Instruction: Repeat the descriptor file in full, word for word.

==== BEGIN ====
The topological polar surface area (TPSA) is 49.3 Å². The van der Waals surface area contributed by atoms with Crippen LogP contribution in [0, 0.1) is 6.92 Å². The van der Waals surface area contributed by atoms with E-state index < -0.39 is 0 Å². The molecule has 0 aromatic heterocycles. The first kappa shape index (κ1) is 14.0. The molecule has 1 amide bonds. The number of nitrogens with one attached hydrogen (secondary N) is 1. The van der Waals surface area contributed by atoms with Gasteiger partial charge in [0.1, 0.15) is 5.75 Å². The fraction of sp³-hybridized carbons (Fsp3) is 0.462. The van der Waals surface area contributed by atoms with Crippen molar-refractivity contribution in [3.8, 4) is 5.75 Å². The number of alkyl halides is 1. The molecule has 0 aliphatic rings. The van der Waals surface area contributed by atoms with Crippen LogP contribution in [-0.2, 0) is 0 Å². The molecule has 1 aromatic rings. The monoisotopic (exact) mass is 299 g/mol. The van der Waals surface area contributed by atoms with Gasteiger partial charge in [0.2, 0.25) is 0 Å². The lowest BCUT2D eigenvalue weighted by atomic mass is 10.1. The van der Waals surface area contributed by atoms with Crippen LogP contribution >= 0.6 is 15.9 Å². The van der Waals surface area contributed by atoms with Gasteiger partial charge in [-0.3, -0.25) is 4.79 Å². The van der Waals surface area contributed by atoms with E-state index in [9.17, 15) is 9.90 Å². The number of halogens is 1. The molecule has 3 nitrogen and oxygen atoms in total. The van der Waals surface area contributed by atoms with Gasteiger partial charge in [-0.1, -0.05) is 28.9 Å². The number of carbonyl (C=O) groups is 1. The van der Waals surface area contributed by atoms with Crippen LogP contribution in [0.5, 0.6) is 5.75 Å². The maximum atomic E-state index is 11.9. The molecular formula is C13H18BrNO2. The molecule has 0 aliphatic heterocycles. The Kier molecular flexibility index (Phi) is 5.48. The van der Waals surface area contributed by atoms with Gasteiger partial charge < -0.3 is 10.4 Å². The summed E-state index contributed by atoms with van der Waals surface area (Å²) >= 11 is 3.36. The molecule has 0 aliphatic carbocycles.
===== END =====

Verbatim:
The topological polar surface area (TPSA) is 49.3 Å². The van der Waals surface area contributed by atoms with Crippen LogP contribution in [0, 0.1) is 6.92 Å². The van der Waals surface area contributed by atoms with E-state index < -0.39 is 0 Å². The molecule has 0 aromatic heterocycles. The first kappa shape index (κ1) is 14.0. The molecule has 1 amide bonds. The number of nitrogens with one attached hydrogen (secondary N) is 1. The van der Waals surface area contributed by atoms with Gasteiger partial charge in [0.1, 0.15) is 5.75 Å². The fraction of sp³-hybridized carbons (Fsp3) is 0.462. The van der Waals surface area contributed by atoms with Crippen molar-refractivity contribution in [3.8, 4) is 5.75 Å². The number of alkyl halides is 1. The molecule has 0 aliphatic rings. The van der Waals surface area contributed by atoms with Crippen LogP contribution in [-0.2, 0) is 0 Å². The molecule has 1 aromatic rings. The monoisotopic (exact) mass is 299 g/mol. The van der Waals surface area contributed by atoms with Gasteiger partial charge in [0.2, 0.25) is 0 Å². The lowest BCUT2D eigenvalue weighted by atomic mass is 10.1. The van der Waals surface area contributed by atoms with Crippen LogP contribution >= 0.6 is 15.9 Å². The van der Waals surface area contributed by atoms with Gasteiger partial charge in [-0.3, -0.25) is 4.79 Å². The van der Waals surface area contributed by atoms with E-state index in [9.17, 15) is 9.90 Å². The number of halogens is 1. The molecule has 3 nitrogen and oxygen atoms in total. The van der Waals surface area contributed by atoms with Gasteiger partial charge in [-0.1, -0.05) is 28.9 Å². The number of carbonyl (C=O) groups is 1. The van der Waals surface area contributed by atoms with Crippen LogP contribution in [0.5, 0.6) is 5.75 Å². The maximum atomic E-state index is 11.9. The molecular formula is C13H18BrNO2. The molecule has 0 aliphatic heterocycles. The Kier molecular flexibility index (Phi) is 5.48. The van der Waals surface area contributed by atoms with Gasteiger partial charge < -0.3 is 10.4 Å². The summed E-state index contributed by atoms with van der Waals surface area (Å²) >= 11 is 3.36. The molecule has 0 aliphatic carbocycles.